U.S. problems stem in part from the way the Navy designs ships. Post-Cold War cuts led to a slowdown in new shipbuilding across the board, and as a result, ailing private industry lobbied the Clinton administration to take on more engineering and design work, a function historically performed in-house by the Navy. Naval Sea Systems Command (NAVSEA) and its associated labs had earlier designed successful ships like the Ticonderoga-class cruisers and the Wasp-class amphibious assault ships. Then, seeking cost savings in the late 1990s, the Navy reduced this in-house naval architecture and engineering staff by 75 percent, from roughly 1,200 to 300.

But perhaps the biggest contrast with China right now is shipbuilding capacity. While China has dozens of big shipyards that can build both warships and big commercial vessels, there are only seven yards in the United States that can build major warships. That dearth of capacity has several effects. With newer classes constantly in the shop for repairs, some ships sit at pier for years before being seen to. Late in 2020, the Navy decided to scrap the $4 billion Bonhomme Richard, a big-deck amphibious assault ship that had suffered an internal fire while docked in San Diego, in large part because the industrial base was stretched too thin to be able to handle the reconstruction needed.

For decades, the number of public and private yards has been shrinking, resulting in little competition and reduced capacity. Yards won’t invest in infrastructure without orders on the books, and without a steady flow of orders, builders lose skilled workers, know-how, and subcontractors. Unlike in China, there’s little commercial shipping to fall back on to keep the U.S. shipbuilding base afloat; around 90 percent of all commercial ships today are built in South Korea, Japan, and China.

And there aren’t enough drydocks, especially if the Navy gets serious about expanding the fleet. The infrastructure is old and in poor shape: Norfolk Naval Shipyard’s Drydock Number One has been in use since 1833—it refitted the Civil War-era ironclad USS Merrimack. The newest drydock at the four Navy-run shipyards was completed in 1962. As it is, it would take almost 20 years to work through the Navy’s current maintenance backlog.


What can be done? Some think Washington should throw more money at the problem by, for example, increasing the Navy’s budget—moving away from the traditional “rule of thirds” division of budget resources among the Army, Air Force, and Navy. Another fix would be to rebuild NAVSEA’s in-house engineering and design capabilities. At the very least, critical subsystems need to be successfully prototyped before being integrated into a ship’s design. And there should be more discipline before formally launching a new shipbuilding program, ensuring that every new technology has been rigorously assessed.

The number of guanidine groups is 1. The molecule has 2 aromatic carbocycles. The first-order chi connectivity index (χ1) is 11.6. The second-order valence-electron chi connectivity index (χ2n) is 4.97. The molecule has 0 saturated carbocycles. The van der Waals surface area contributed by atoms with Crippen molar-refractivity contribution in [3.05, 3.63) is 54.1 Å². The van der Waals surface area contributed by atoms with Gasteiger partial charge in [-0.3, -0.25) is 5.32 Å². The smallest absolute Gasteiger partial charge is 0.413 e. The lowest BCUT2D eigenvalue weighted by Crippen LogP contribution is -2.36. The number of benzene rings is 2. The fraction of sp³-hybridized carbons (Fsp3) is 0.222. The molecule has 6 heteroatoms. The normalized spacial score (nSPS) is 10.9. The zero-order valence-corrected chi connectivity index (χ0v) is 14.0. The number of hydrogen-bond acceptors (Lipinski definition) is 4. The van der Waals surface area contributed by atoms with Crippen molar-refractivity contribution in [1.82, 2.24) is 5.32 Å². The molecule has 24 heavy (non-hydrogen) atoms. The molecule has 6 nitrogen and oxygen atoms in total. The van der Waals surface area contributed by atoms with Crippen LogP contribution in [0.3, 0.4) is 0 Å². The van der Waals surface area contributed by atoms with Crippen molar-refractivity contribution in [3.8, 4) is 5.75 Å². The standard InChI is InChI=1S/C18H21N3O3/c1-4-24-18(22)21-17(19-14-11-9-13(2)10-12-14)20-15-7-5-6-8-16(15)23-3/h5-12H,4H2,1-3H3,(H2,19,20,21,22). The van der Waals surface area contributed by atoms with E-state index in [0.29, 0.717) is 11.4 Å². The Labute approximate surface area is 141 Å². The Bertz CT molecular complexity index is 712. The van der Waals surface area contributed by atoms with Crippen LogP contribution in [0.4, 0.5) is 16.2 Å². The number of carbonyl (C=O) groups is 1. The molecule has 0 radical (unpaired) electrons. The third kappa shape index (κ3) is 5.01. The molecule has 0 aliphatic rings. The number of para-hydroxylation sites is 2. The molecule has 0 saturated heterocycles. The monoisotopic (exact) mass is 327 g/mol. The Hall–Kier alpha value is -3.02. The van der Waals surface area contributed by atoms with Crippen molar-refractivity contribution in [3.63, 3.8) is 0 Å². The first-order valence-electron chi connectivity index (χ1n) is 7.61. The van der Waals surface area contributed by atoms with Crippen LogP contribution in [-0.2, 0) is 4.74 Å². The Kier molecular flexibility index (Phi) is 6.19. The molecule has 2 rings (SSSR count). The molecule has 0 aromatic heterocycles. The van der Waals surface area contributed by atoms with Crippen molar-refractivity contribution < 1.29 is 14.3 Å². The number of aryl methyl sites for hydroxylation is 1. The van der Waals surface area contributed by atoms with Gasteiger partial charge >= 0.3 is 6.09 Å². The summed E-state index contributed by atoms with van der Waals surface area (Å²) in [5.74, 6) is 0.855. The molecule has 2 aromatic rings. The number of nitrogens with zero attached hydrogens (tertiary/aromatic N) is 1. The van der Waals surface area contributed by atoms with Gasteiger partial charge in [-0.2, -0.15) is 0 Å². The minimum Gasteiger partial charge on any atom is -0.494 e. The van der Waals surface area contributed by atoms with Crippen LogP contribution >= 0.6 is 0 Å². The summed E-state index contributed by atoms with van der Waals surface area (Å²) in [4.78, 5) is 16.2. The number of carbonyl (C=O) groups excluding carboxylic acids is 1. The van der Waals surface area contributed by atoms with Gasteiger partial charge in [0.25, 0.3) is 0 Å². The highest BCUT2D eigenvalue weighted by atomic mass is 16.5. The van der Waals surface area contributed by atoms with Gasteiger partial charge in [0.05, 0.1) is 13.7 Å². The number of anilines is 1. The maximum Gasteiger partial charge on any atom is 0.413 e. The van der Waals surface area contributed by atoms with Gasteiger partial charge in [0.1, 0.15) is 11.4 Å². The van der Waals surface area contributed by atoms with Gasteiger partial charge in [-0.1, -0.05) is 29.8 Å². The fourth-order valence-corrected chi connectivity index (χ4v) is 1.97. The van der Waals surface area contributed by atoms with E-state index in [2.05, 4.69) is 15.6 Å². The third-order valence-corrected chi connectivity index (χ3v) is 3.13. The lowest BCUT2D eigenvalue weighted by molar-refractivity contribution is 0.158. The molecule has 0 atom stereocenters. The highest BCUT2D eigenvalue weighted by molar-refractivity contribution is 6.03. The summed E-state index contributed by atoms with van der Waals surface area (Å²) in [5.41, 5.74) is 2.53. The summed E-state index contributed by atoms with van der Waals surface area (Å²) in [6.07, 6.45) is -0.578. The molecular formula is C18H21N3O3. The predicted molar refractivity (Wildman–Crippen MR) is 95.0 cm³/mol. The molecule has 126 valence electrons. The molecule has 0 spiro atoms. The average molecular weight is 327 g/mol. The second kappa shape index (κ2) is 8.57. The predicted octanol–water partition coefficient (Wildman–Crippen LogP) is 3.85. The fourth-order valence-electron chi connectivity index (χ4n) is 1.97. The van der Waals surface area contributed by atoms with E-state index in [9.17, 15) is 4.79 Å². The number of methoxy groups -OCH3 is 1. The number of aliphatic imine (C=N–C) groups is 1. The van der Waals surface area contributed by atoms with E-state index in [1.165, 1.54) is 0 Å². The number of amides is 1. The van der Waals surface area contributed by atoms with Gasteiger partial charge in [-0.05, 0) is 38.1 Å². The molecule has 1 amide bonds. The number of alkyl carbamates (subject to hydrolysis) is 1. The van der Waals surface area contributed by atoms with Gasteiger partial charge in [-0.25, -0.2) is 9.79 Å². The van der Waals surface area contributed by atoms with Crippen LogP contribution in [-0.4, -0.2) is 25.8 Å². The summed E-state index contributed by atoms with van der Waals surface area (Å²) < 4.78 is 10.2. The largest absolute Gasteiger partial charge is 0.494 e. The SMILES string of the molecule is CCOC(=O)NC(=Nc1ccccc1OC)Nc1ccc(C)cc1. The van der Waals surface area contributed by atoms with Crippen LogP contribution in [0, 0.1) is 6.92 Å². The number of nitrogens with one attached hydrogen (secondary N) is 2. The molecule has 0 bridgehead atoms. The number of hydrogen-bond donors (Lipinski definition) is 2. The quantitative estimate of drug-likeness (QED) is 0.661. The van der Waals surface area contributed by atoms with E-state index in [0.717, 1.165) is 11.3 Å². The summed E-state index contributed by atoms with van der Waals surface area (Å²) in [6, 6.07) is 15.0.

But just as a slow-moving aircraft carrier generates tremendous forward momentum, the U.S. planning and budgetary process becomes hard to steer or stop once it gets going, especially when funds are already flowing to a new ship class. Add the fact that profit-pursuing private shipyards have an outsized say in the design and building of new vessels, and you have a recipe for disaster.

A straightforward fix—though difficult with annual budget assessments—would be to ensure accurate, long-term shipbuilding plans. Such plans would allow industry to make investments, hire and train workers, and build capacity. The Navy also needs to direct and work more closely with industry to help it better understand the mission the Navy wants to meet. That would ultimately lead to cost savings and efficiencies, as more ships of a given class roll off the slipways, and would keep the industrial base humming.

A straightforward fix would be to ensure accurate, long-term shipbuilding plans.

Potential solutions to the Navy’s shipbuilding woes should have appeal to both foreign and domestic policy agendas. The Biden administration believes that the United States must blunt China’s ambitions—across the political, economic, and cultural spectrum—by building its strength at home and working with allies abroad. And if the U.S. government wants to counter China’s industrial investment and manufacturing capacity, pursue better R&D, and employ more skilled workers, where better to start than the nation’s shipyards?

In the meantime, after more than two decades of failure, the U.S. Navy is turning to stopgap measures and holy grails—with little prospect of a bigger or stronger fleet in the near future, when the China challenge is likely to become more acute. In 2020, when the Navy selected the winning bid for the new FFG(X) guided missile frigate, it was based on an Italian design and was less technologically ambitious than the recent failed classes. It has also modernized the venerable Arleigh Burke to remain the staple of the surface fleet until a new guided missile destroyer program, launched this summer, pays dividends with a brand-new surface combatant.

But none of the short-term fixes can patch decades of failure to keep the Navy in trim. Promised warships decades ahead of their time, American sailors instead are left to go into harm’s way with ships from decades past. U.S. policymakers need to own up to that—and fix it.

This story appears in the Fall 2021 print issue.

Alexander Wooley is a journalist and former officer in the British Royal Navy.